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Cast | Bits | Interviews | Notes | Pictures | My Summary | My Review | Review of Book Store Sketch
|Host/King/Alex/John Lennon/Bookstore owner||Malcolm McDowell|
The Execution w/Gilbert Gottfried - Gilbert is a prisoner led to the electric
chair by a priest. His mother runs over saying she has to see her son and tells
him to sit up straight. His last words are "Live from New York, it's Saturday Night."
Malcolm McDowell's Monologue - Thank you, thank you, it's great to be here, great to be here tonight, thank you. You know I almost didn't make it. I'm an Englishman in case you didn't notice. The English need to have a work permit, if they are going to work here. Now to get that permit you have to have a job and prove you are the best person to possibly do that job. It's not enough that I'm married to an American citizen and I'm about to become the proud father of an American child...I'm only half to blame for that. But you need that permit. Now what happened is in the rush of getting married, making babies and doing a play here in New York, I forgot to get my permit renewed. It's an honest mistake. Now this Thursday immigration called that not only could I not do the show, that I had to leave the country as well, unless I got a new one. I was extremely nervous because it usually takes days to get a permit. However, thanks to NBC and their considerable clout I was spared the torture of waiting on lines for hours. Still I had to stop the show in the middle of rehearsal and at the cost of 1000s of dollars, I had to go back to my apartment in a cab, get my passport, come back here again, go to the lawyers office, then go to immigration...anyway now I'm perfectly legal. I'm going to let you in to a little secret - the only reason I did this bloody show was to get a new permit anyway. We'll be right back.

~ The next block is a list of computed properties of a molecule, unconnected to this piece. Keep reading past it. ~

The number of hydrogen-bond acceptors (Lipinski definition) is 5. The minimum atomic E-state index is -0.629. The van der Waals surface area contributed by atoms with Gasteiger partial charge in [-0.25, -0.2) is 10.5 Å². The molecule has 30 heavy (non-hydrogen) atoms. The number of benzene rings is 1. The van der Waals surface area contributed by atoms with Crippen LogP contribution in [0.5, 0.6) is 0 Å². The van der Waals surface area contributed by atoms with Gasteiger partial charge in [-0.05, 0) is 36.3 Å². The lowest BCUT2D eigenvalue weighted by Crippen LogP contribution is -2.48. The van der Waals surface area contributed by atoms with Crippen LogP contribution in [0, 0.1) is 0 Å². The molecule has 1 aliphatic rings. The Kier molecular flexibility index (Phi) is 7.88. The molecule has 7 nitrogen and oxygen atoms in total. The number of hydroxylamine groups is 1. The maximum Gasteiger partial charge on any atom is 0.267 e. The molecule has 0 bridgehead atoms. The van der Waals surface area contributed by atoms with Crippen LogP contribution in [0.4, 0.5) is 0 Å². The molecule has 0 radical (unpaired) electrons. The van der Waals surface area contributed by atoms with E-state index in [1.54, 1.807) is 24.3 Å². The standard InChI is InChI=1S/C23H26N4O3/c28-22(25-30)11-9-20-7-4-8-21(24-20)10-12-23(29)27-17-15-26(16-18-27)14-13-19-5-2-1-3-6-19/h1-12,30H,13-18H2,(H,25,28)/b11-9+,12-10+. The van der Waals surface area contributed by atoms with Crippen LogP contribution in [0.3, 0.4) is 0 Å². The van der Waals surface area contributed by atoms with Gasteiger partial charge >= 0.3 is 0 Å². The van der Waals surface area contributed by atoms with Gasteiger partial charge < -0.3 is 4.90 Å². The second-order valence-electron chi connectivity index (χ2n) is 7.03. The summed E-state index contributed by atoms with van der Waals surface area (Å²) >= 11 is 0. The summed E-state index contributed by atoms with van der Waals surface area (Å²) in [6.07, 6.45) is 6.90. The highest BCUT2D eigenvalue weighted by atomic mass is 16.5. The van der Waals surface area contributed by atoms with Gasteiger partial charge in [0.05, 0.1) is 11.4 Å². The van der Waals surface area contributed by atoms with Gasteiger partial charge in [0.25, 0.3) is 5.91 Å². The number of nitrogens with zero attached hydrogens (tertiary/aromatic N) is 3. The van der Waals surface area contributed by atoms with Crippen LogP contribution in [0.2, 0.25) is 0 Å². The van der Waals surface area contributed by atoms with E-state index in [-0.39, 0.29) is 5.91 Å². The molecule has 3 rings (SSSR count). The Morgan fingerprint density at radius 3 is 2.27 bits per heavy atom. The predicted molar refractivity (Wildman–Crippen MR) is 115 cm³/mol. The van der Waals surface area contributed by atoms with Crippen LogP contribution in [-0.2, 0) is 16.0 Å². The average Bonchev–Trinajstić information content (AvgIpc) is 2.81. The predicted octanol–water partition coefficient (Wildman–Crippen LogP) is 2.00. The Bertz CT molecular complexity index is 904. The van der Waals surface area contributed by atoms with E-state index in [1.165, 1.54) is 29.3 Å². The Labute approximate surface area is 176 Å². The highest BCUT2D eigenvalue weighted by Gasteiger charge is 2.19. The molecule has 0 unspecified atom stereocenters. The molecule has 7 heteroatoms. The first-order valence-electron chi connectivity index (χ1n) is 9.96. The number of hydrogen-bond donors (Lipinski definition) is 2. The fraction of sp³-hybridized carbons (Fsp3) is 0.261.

Mutually Omaha's Wild Kingdom - In Search of the Negro Republican w/Joe Piscapo
Tobacco Growers of America Ad w/Gilbert Gottfried
Serf City w/Malcolm
1/21/81 - The Reagans Adopt Amy Carter w/Charles Rocket, Denny Dillon
American Milk Association Ad w/Malcolm as Alex
Captain Beefheart & The Magic Band perform "Hot Head"
Weekend Update with Charles Rocket w/Malcolm as John Lennon
Romance Novel Needs w/Malcolm
The 100 Years War
The Leather Weather Report
Commie Hunting Season
The Rocket Report
Jack The Stripper w/Malcolm
Captain Beefheart & The Magic Band perform "Ashtray Heart"
Someone is Hiding in My Apartment
The Wine Cellar
From my exclusive with Malcolm McDowell 8/11/97
Q: What do you think about your Saturday Night Live appearance?
A: I didn't enjoy it very much, unfortunately it was a crossover season when all the great ones had gone and I was left with the dregs. When I worked with Eddie Murphy (on I Spy) he came up and said 'We worked together!' and I went we have? 'On Saturday Night Live', but we didn't do anything together on it. I worked with this guy Charles...